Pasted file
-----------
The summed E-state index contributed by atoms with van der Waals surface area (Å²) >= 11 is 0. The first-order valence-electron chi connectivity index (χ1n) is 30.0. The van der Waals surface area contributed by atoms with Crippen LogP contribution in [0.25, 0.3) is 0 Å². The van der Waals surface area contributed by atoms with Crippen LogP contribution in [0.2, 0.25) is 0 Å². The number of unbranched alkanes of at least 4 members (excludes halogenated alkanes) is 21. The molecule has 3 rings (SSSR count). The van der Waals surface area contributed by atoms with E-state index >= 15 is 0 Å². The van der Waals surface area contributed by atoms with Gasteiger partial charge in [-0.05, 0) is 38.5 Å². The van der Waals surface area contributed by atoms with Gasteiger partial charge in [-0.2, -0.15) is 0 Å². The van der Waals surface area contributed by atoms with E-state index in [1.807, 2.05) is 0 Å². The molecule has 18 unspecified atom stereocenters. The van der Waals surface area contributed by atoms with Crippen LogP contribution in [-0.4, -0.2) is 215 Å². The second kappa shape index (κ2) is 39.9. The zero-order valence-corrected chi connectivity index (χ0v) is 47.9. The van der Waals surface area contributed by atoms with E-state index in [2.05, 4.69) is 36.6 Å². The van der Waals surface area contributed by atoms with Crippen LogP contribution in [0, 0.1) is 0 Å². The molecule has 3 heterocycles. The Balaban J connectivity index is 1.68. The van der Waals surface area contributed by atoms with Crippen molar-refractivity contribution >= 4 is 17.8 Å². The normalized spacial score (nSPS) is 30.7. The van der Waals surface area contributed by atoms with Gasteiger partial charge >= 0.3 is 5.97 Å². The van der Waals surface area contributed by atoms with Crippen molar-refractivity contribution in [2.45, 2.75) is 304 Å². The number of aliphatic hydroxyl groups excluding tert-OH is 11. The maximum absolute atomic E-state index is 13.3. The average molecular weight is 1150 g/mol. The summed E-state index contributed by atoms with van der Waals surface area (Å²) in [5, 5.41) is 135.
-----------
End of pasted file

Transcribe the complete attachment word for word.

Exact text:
The summed E-state index contributed by atoms with van der Waals surface area (Å²) >= 11 is 0. The first-order valence-electron chi connectivity index (χ1n) is 30.0. The van der Waals surface area contributed by atoms with Crippen LogP contribution in [0.25, 0.3) is 0 Å². The van der Waals surface area contributed by atoms with Crippen LogP contribution in [0.2, 0.25) is 0 Å². The number of unbranched alkanes of at least 4 members (excludes halogenated alkanes) is 21. The molecule has 3 rings (SSSR count). The van der Waals surface area contributed by atoms with E-state index >= 15 is 0 Å². The van der Waals surface area contributed by atoms with Gasteiger partial charge in [-0.05, 0) is 38.5 Å². The van der Waals surface area contributed by atoms with Gasteiger partial charge in [-0.2, -0.15) is 0 Å². The van der Waals surface area contributed by atoms with E-state index in [1.807, 2.05) is 0 Å². The molecule has 18 unspecified atom stereocenters. The van der Waals surface area contributed by atoms with Crippen LogP contribution in [-0.4, -0.2) is 215 Å². The second kappa shape index (κ2) is 39.9. The zero-order valence-corrected chi connectivity index (χ0v) is 47.9. The van der Waals surface area contributed by atoms with E-state index in [2.05, 4.69) is 36.6 Å². The van der Waals surface area contributed by atoms with Crippen LogP contribution in [0, 0.1) is 0 Å². The molecule has 3 heterocycles. The Balaban J connectivity index is 1.68. The van der Waals surface area contributed by atoms with Crippen molar-refractivity contribution >= 4 is 17.8 Å². The normalized spacial score (nSPS) is 30.7. The van der Waals surface area contributed by atoms with Gasteiger partial charge >= 0.3 is 5.97 Å². The van der Waals surface area contributed by atoms with Crippen molar-refractivity contribution in [2.45, 2.75) is 304 Å². The number of aliphatic hydroxyl groups excluding tert-OH is 11. The maximum absolute atomic E-state index is 13.3. The average molecular weight is 1150 g/mol. The summed E-state index contributed by atoms with van der Waals surface area (Å²) in [5, 5.41) is 135.